Wolf Files: Strange Summer Camps

Strange Summer Camps Adventures

June 28, 2004 — This summer, your kid could trade guitar licks with a rock star, swing from a trapeze, or even have a weenie roast with a nudist — depending on which camp the child attends.

Summer camps are getting a lot more specialized, catering to the special interests of children and their parents. In some cases, you'll have to pack a whole lot more than a tennis racket. Here are a few that caught my eye: Camp Jam: Campers don't go to Camp Jam to skip the stones. They go to become the Stones.

There are music camps all over the country, and all of them claim that their teachers are special. But how many of them have music teachers who were actually in .38 Special?

Jeff Carlisi, the lead guitarist of the '80s-era band, says he began dreaming of a summer program to teach his stadium-tested guitar chops to kids shortly before Jack Black's hit movie School of Rock.

Carlisi, 52, who co-wrote such jukebox staples as "Hold on Loosely," and "Caught Up In You," now runs a one-week, $500 training course in Atlanta for kids, ranging in age from 11 to 18, of all skill levels. Camp Jam opened last week with 70 little rockers putting on a show with the help of several bona fide rockers, including Liberty DeVitto, who is best known as Billy Joel's drummer.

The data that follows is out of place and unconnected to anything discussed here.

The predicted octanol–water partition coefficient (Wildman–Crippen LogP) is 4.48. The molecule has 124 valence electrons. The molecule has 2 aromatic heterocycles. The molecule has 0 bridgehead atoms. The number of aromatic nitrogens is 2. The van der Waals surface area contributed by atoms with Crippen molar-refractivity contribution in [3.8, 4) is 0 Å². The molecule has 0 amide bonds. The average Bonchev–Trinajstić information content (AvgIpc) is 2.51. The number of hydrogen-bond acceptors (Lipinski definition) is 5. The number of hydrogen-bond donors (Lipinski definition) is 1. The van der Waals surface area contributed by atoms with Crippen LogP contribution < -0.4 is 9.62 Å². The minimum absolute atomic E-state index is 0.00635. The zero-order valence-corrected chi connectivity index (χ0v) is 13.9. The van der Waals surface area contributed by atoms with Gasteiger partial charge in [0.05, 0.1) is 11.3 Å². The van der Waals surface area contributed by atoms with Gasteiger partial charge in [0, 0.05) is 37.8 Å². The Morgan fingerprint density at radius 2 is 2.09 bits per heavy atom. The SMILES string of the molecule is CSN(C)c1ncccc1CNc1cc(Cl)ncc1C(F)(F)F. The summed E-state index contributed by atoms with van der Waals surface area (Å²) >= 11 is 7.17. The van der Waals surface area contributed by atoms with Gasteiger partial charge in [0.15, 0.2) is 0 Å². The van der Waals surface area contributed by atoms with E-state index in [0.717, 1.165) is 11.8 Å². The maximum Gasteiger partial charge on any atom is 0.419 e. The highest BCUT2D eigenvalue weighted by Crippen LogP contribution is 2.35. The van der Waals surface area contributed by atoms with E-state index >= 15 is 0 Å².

"The real charge is seeing them come in all shy, some with not much experience, and then seeing them stand shoulder to shoulder, heads high, for a jam at the end of the week," says Carlisi.

A camper should have about a year's worth of music instruction, but there's no audition. "You might finish the week playing a simple song like 'Wild Thing,' in a band with other kids at your level, if that's what you can do," says Carlisi. "The real fun part is learning how to make music with people."

Camp Jam isn't exactly a fantasy camp. Trashing a hotel room and preparing a self-serving Grammy "thank you" speech are skills you'll have to learn on the job. But Carlisi does pass along some pointers in case you find yourself before a sold-out arena: "Make each person feel like you're performing just for them."